The focus in the ecosystem seems to majorly boil down to returns and the Bitcoin price, but without a well-functioning system, the price of Bitcoin will never be able to reach the heights people want it to. As a transparent ledger, no transaction can escape the eyes of the public. This is both a boon and a bane as it creates a transparent economic system but also threatens to reveal identities and erode basic financial privacy.
It was recently noted that Binance Singapore threatened to close a customer’s account for using CoinJoin, a Bitcoin mixing service. Businesses have regulatory obligations to ensure their customers aren’t laundering funds that they bring onto their platform. The reason we need mixing is to obfuscate identity on the transparent, open financial ledger that is Bitcoin. And the reason we need to obfuscate identity is because of a lack of basic privacy on the protocol.
The biggest drawback of Bitcoin in our eyes is by far its lack of privacy. Under the guise of anti-money laundering directives, exchanges and brokers in the ecosystem are launching a full-scale attack on those using mixers. The need for mixers could be eradicated if base layer privacy algorithms like Schnorr and Taproot were integrated.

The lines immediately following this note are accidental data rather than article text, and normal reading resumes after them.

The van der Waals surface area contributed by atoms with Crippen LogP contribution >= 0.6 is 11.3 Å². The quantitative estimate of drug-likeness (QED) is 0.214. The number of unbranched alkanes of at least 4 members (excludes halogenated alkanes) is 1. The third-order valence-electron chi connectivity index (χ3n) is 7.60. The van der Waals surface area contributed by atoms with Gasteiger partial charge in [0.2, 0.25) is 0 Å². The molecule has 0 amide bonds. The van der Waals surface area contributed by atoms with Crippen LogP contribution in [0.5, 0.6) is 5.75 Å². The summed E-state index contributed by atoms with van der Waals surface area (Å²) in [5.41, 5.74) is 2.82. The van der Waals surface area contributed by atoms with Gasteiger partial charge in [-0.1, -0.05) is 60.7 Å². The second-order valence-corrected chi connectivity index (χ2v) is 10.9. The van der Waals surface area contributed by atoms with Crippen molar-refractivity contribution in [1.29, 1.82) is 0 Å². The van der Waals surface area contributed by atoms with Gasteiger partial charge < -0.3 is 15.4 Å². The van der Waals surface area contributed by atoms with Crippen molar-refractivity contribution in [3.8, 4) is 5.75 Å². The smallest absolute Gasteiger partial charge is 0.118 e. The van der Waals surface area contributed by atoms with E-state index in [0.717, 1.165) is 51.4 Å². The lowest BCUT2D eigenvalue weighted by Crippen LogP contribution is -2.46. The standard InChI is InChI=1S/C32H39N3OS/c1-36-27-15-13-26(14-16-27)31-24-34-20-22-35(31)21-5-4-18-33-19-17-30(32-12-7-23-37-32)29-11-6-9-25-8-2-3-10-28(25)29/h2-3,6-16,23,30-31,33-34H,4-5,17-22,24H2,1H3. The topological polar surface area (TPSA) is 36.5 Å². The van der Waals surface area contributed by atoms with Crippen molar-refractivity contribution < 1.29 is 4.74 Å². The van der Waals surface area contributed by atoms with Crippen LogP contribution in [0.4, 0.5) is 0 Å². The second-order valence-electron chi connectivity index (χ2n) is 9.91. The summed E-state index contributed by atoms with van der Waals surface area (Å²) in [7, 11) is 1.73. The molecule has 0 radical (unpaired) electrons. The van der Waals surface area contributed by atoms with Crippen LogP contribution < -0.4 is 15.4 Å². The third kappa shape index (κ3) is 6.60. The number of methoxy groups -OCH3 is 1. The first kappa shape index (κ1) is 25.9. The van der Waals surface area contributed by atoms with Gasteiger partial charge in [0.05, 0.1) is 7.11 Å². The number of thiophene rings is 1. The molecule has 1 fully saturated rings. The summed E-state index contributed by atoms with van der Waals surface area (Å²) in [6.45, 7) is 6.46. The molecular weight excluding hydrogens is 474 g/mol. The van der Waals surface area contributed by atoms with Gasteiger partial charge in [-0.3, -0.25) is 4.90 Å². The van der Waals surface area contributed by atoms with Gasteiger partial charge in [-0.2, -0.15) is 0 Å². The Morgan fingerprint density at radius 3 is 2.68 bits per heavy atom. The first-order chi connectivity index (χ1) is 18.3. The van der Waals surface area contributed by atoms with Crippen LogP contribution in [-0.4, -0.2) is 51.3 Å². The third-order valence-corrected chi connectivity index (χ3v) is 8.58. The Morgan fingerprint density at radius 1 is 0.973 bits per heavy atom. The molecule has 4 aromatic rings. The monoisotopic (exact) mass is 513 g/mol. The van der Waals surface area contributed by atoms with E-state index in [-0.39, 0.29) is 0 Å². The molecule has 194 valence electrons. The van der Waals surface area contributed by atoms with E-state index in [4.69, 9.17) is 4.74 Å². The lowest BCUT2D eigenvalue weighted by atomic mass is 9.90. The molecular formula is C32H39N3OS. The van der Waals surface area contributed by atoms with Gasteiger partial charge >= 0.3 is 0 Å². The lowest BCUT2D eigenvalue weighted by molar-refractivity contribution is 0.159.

Many people mistake privacy for wanting to hide something, claiming privacy is only a necessity for criminals; this logic never fails to amaze us – in a bad way. Would you like it if someone had access to all of your financial transactions and knew your exact bank balance? Or if the government installed cameras in your house because “privacy is only for criminals?” That’s how silly that entire tangential argument sounds.
Privacy doesn’t mean transactions are hidden – they are still very much on the blockchain for the entire world to see and scrutinize. The only difference is nobody can channel their inner Chainalysis and decide to figure out a person’s identity through UTXOs and dox them. There is a distinct difference between having your information out in the open and having your transactions out in the open. Blockchain solves the problem of transparency, but now we need a way to secure people’s identities.
This indeed means life becomes tough for the sleuths trying to track down fraudulent actors and money launderers. But if we’re being honest, the war against money laundering has failed even with government’s and companies have every ounce of data and meta-data regarding these transactions. Money laundering goes beyond transaction analysis; we need to understand who those funds came for and where they ended up going when the trail ends. The open UTXO system on Bitcoin made this far easier, but regulators would never accept that as it highlights their brazen failure.
To conclude, Bitcoin needs individual privacy embedded onto the base layer, just as your bank account has privacy embedded into it. Privacy is a basic human right that must be afforded to all.